• catch block • A catch block contains code to execute in response to an exception. • If the code in a try block doesn’t cause an exception to be thrown, the CLR will never execute the code in any of its catch blocks. • The catch type must be of type System.Exception or a type that derived from System.Exception • You can also specify a variable name like catch(Exception e) to access information specific to the exception.
  • finally block  C# provides the finally block, which is guaranteed to execute regardless of whether an exception occurs.  If the try block executes without throwing, the finally block executes.  If the try block throws an exception, the finally block still executes regardless of whether the exception is caught.  This makes the finally block ideal to release resources from the corresponding try block.
  • finally block (conti.) • Local variables in a try block cannot be accessed in the corresponding finally block, so variables that must be accessed in both should be declared before the try block. • Placing the finally block before a catch block is a syntax error. • A try block does not require a finally block, sometimes no clean-up is needed. • A try block can have no more than one finally block.
  • System.Exception  In .NET, only objects of class Exception and its derived classes may be thrown and caught.  Exceptions thrown in other .NET languages can be caught with the general catch clause.  Class Exception is the base class of .NET’s exception class hierarchy.  A catch block can use a base-class type to catch a hierarchy of related exceptions.  A catch block that specifies a parameter of type Exception can catch all exceptions.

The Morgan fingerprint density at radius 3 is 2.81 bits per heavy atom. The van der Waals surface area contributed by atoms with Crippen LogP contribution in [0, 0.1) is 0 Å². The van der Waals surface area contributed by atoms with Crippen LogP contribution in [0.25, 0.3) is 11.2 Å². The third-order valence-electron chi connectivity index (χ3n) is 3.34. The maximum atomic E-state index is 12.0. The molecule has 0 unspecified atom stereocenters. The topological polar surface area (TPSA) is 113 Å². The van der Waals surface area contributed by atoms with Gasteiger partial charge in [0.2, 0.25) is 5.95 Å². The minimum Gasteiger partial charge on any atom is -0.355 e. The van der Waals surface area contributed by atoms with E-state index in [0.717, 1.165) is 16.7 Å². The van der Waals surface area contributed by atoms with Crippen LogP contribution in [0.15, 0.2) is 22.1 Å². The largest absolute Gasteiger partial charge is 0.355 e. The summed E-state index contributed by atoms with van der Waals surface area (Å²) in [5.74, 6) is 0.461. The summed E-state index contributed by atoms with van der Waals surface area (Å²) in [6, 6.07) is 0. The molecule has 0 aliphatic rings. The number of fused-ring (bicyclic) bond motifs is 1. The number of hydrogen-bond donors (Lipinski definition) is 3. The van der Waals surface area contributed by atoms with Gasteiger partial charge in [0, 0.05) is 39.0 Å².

• Benefits of Exceptions • The ability to keep code that deals with exceptional situations in a central place. • The ability to locate and fix bugs in the code • Unified error handling: all .NET Framework classes throw exceptions to handle error cases.
  • Benefits of Exceptions (conti.) • Old Win32 APIs and COM returns a 32-bit error code. Exceptions include a string description of the problem. • Exceptions also include a stack trace that tells you the path application took until the error occurred. • You can also put any information you want in a userdefined exception of your own.
  • Example OUTPUT:
  • KEYWORDS • HelpLink:This is empty because it was not defined on the exception. HelpLink is a string property. • Message:This is a short description of the exception's cause. Message is a read-only string property. • Source:This is the application name. Source is a string property that can be assigned to or read from. • StackTrace:This is the path through the compiled program's method hierarchy that the exception was generated from. • TargetSite:This is the name of the method where the error occurred. This property helps simplify what part of the errors are recorded.
  • If this presentation helped you, please visit our page facebook.com/baabtra and like it. Thanks in advance. www.baabtra.com | www.massbaab.com |www.baabte.com